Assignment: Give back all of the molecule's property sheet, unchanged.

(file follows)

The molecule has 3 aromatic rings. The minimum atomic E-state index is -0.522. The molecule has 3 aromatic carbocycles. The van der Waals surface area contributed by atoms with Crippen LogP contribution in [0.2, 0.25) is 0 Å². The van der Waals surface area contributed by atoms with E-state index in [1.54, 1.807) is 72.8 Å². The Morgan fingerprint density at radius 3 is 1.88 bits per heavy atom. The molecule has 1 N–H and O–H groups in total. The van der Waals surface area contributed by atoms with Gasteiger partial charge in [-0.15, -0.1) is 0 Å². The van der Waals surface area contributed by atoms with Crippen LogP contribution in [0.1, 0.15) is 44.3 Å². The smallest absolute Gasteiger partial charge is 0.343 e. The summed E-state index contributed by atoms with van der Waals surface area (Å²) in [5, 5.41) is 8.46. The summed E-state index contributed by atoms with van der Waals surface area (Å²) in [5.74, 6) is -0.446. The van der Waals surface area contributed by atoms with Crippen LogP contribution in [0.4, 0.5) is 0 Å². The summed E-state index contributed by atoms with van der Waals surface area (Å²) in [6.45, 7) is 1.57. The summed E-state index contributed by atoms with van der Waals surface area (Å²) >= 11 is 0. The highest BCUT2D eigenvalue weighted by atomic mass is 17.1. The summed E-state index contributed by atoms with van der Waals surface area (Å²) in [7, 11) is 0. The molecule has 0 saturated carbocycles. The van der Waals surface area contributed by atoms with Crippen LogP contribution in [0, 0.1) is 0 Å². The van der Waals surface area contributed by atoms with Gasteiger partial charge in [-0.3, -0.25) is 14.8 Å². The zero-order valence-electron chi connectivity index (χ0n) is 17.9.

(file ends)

The molecule has 3 aromatic rings. The minimum atomic E-state index is -0.522. The molecule has 3 aromatic carbocycles. The van der Waals surface area contributed by atoms with Crippen LogP contribution in [0.2, 0.25) is 0 Å². The van der Waals surface area contributed by atoms with E-state index in [1.54, 1.807) is 72.8 Å². The Morgan fingerprint density at radius 3 is 1.88 bits per heavy atom. The molecule has 1 N–H and O–H groups in total. The van der Waals surface area contributed by atoms with Gasteiger partial charge in [-0.15, -0.1) is 0 Å². The van der Waals surface area contributed by atoms with Crippen LogP contribution in [0.1, 0.15) is 44.3 Å². The smallest absolute Gasteiger partial charge is 0.343 e. The summed E-state index contributed by atoms with van der Waals surface area (Å²) in [5, 5.41) is 8.46. The summed E-state index contributed by atoms with van der Waals surface area (Å²) in [5.74, 6) is -0.446. The van der Waals surface area contributed by atoms with Crippen LogP contribution in [0.4, 0.5) is 0 Å². The summed E-state index contributed by atoms with van der Waals surface area (Å²) in [6.45, 7) is 1.57. The summed E-state index contributed by atoms with van der Waals surface area (Å²) >= 11 is 0. The highest BCUT2D eigenvalue weighted by atomic mass is 17.1. The summed E-state index contributed by atoms with van der Waals surface area (Å²) in [7, 11) is 0. The molecule has 0 saturated carbocycles. The van der Waals surface area contributed by atoms with Crippen LogP contribution in [0, 0.1) is 0 Å². The van der Waals surface area contributed by atoms with Gasteiger partial charge in [-0.3, -0.25) is 14.8 Å². The zero-order valence-electron chi connectivity index (χ0n) is 17.9.